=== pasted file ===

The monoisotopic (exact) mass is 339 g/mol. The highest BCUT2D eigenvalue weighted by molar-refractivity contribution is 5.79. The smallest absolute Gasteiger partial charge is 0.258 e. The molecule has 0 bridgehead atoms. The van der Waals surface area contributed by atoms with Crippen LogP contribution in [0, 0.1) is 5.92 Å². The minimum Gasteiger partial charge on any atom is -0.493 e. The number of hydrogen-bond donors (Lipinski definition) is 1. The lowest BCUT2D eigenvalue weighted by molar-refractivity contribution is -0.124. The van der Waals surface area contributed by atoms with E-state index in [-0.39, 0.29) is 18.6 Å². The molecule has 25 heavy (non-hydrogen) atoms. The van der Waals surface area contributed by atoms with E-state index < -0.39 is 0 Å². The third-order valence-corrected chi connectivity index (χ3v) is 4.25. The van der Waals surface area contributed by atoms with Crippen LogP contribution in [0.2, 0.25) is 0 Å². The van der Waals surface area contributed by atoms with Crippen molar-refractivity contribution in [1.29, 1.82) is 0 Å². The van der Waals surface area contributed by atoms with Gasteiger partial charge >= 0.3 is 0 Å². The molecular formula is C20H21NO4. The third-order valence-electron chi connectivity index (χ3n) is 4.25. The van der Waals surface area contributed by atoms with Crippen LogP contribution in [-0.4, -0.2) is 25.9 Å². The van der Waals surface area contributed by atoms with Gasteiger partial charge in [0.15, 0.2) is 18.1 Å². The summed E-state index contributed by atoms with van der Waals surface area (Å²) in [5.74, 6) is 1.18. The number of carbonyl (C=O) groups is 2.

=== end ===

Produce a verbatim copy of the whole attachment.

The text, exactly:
The monoisotopic (exact) mass is 339 g/mol. The highest BCUT2D eigenvalue weighted by molar-refractivity contribution is 5.79. The smallest absolute Gasteiger partial charge is 0.258 e. The molecule has 0 bridgehead atoms. The van der Waals surface area contributed by atoms with Crippen LogP contribution in [0, 0.1) is 5.92 Å². The minimum Gasteiger partial charge on any atom is -0.493 e. The number of hydrogen-bond donors (Lipinski definition) is 1. The lowest BCUT2D eigenvalue weighted by molar-refractivity contribution is -0.124. The van der Waals surface area contributed by atoms with E-state index in [-0.39, 0.29) is 18.6 Å². The molecule has 25 heavy (non-hydrogen) atoms. The van der Waals surface area contributed by atoms with E-state index < -0.39 is 0 Å². The third-order valence-corrected chi connectivity index (χ3v) is 4.25. The van der Waals surface area contributed by atoms with Crippen LogP contribution in [0.2, 0.25) is 0 Å². The van der Waals surface area contributed by atoms with Crippen molar-refractivity contribution in [1.29, 1.82) is 0 Å². The van der Waals surface area contributed by atoms with Gasteiger partial charge >= 0.3 is 0 Å². The molecular formula is C20H21NO4. The third-order valence-electron chi connectivity index (χ3n) is 4.25. The van der Waals surface area contributed by atoms with Crippen LogP contribution in [-0.4, -0.2) is 25.9 Å². The van der Waals surface area contributed by atoms with Gasteiger partial charge in [0.15, 0.2) is 18.1 Å². The summed E-state index contributed by atoms with van der Waals surface area (Å²) in [5.74, 6) is 1.18. The number of carbonyl (C=O) groups is 2.